Making an End of It at New Pioneer


Editor's note: The reality of business development is that our best laid plans are often led astray. When that happens in a cooperative, after making sure that everything that could improve a bad situation has been done, the board of directors must be able to make the difficult decision to close a business if necessary.

New Pioneer Co-op has operated a natural foods store in Iowa City for twenty years, with recent years marked by strong growth in sales and services. Sandwiched between downtown and the University of Iowa campus, the co-op sold over $1,160,000 in groceries and deli in the quarter ending September 30,1991.

New Pioneer's attempt to establish a second co-op store in nearby Cedar Rapids, however, was unsuccessful. Excerpted below is the report in the New Pioneer newsletter of this past April by Member Relations Manager Theresa Carbrey, followed by a more recent interview with President Denise Chevalier.


In 1987 the board of directors of the Good Foods Co-op in Cedar Rapids approached the New Pioneer board of directors and asked them to assume management of their failing operation. The New Pioneer board and general manager John Higgins considered this request seriously over a period of time. The idea of bringing quality foods to as many people as possible through a cooperatively owned enterprise held great appeal. Remodeling and expansion of the Iowa City store had been enthusiastically received by the Iowa City shoppers. The board felt optimistic about achieving greater mainstream acceptance. The decision was made to establish a New Pioneer in Cedar Rapids. It would be an attractive modem facility in an area with ample parking. It would feature the same product line as its Iowa City sister: seafood, deli, produce, grocery, wine, mean, mercantile and so forth. The general manager, marketing manager, educationoutreach and department heads would oversee both stores. Hopefully the co-op could achieve greater economies of scale, as programs created for one store could now be realized in two with relatively little extra effort.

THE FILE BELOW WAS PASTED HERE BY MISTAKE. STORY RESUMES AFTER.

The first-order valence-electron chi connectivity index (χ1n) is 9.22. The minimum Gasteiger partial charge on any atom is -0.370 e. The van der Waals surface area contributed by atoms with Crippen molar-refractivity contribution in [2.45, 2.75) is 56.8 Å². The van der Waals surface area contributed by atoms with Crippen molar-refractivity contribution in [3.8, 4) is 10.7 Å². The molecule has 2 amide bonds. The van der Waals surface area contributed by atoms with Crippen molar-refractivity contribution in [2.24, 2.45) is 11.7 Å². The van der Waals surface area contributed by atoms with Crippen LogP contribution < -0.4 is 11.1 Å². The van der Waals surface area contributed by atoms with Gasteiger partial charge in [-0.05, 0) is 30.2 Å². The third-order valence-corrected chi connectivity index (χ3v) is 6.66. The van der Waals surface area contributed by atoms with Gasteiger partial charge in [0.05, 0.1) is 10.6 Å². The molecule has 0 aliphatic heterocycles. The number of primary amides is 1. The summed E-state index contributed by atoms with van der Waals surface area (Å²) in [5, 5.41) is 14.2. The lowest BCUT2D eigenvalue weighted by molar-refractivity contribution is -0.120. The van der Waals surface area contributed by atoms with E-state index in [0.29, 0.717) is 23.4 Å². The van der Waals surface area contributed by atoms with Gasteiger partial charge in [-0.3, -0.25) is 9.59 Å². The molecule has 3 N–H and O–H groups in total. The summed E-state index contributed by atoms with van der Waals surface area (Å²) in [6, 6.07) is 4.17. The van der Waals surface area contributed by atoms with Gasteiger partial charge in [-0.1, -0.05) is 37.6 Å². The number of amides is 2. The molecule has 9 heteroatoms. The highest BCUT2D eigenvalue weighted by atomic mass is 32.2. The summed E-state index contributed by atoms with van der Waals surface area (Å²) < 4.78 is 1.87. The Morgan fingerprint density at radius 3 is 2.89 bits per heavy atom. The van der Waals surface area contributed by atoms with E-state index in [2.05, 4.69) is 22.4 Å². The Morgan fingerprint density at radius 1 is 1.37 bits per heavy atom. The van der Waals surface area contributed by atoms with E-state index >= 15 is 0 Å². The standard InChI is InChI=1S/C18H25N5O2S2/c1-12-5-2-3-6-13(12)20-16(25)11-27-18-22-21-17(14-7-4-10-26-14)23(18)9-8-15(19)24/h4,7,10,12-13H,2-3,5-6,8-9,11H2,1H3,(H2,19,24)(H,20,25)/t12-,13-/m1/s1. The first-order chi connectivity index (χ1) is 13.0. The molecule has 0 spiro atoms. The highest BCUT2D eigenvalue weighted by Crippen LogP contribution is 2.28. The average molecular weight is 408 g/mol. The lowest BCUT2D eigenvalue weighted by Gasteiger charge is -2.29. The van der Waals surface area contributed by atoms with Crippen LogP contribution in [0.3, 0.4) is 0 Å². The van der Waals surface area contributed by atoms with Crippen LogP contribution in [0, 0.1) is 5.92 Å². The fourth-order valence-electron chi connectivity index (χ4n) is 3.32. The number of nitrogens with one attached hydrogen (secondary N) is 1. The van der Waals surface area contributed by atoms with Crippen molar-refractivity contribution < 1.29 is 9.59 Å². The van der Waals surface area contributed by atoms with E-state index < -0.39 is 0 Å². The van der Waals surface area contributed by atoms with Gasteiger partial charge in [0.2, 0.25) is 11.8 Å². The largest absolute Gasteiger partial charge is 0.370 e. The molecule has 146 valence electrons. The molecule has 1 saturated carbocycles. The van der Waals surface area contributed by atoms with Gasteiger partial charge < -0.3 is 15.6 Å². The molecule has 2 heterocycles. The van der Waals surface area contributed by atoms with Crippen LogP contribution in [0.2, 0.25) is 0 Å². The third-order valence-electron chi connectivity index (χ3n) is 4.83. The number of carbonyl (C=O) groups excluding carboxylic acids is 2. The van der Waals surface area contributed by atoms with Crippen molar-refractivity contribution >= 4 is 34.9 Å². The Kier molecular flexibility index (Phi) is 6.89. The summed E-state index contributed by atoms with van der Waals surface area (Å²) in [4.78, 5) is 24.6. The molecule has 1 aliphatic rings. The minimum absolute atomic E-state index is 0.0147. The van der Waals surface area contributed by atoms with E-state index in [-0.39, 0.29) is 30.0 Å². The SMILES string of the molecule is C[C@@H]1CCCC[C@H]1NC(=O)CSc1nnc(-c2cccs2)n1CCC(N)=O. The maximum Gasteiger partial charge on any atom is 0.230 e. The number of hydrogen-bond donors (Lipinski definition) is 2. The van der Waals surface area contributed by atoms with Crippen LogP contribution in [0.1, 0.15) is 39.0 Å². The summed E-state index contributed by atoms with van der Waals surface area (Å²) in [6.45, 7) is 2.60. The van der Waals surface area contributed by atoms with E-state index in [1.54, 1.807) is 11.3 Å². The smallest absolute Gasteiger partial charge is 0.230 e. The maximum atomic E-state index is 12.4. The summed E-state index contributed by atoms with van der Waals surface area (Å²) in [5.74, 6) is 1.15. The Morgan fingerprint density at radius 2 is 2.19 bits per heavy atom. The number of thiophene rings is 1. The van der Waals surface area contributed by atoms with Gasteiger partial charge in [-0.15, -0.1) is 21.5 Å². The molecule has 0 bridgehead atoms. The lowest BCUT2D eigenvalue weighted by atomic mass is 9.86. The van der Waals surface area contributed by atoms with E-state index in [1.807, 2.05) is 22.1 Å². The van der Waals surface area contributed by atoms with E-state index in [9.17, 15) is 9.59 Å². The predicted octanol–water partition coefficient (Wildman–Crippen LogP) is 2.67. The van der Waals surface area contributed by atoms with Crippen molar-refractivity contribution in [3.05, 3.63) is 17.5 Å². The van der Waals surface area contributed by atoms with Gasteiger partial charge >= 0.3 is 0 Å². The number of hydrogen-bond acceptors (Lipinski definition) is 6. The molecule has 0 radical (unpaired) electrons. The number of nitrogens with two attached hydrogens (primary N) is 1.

Construction on the new facility began in April of 1988, with the grand opening taking place in August 1988. A full color insert in the Cedar Rapids Gazette announced the grand opening to 80,000 households.

Lackluster first year

Sales were strong the first week, then slacked. Low sales and higher than anticipated expenses meant the CR store did not break even its first year of operations (income expenses). The Iowa City store was experiencing unprecedented growth at this time, however, and the board was not overly alarmed by a lackluster first year in CR. Concern did grow among board and staff alike over the lack of a trend toward profitability.